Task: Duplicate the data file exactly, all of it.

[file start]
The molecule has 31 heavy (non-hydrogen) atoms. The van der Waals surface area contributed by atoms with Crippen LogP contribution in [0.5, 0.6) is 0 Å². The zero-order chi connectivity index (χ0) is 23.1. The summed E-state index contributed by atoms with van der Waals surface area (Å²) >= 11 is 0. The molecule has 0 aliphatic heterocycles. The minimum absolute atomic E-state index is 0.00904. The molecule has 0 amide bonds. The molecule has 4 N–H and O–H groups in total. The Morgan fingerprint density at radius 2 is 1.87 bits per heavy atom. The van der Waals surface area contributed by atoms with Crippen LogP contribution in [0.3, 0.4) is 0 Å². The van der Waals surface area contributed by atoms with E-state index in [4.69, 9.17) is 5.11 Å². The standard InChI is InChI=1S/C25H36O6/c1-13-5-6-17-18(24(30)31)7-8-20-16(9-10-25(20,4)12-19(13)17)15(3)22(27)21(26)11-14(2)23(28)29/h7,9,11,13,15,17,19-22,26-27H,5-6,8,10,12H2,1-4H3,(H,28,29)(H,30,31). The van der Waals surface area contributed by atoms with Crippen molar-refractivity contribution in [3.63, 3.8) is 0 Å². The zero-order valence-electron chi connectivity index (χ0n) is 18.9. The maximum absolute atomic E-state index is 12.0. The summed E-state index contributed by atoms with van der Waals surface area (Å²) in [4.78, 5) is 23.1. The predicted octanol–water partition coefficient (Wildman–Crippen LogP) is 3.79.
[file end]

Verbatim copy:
The molecule has 31 heavy (non-hydrogen) atoms. The van der Waals surface area contributed by atoms with Crippen LogP contribution in [0.5, 0.6) is 0 Å². The zero-order chi connectivity index (χ0) is 23.1. The summed E-state index contributed by atoms with van der Waals surface area (Å²) >= 11 is 0. The molecule has 0 aliphatic heterocycles. The minimum absolute atomic E-state index is 0.00904. The molecule has 0 amide bonds. The molecule has 4 N–H and O–H groups in total. The Morgan fingerprint density at radius 2 is 1.87 bits per heavy atom. The van der Waals surface area contributed by atoms with Crippen LogP contribution in [0.3, 0.4) is 0 Å². The van der Waals surface area contributed by atoms with E-state index in [4.69, 9.17) is 5.11 Å². The standard InChI is InChI=1S/C25H36O6/c1-13-5-6-17-18(24(30)31)7-8-20-16(9-10-25(20,4)12-19(13)17)15(3)22(27)21(26)11-14(2)23(28)29/h7,9,11,13,15,17,19-22,26-27H,5-6,8,10,12H2,1-4H3,(H,28,29)(H,30,31). The van der Waals surface area contributed by atoms with Crippen molar-refractivity contribution in [3.63, 3.8) is 0 Å². The zero-order valence-electron chi connectivity index (χ0n) is 18.9. The maximum absolute atomic E-state index is 12.0. The summed E-state index contributed by atoms with van der Waals surface area (Å²) in [4.78, 5) is 23.1. The predicted octanol–water partition coefficient (Wildman–Crippen LogP) is 3.79.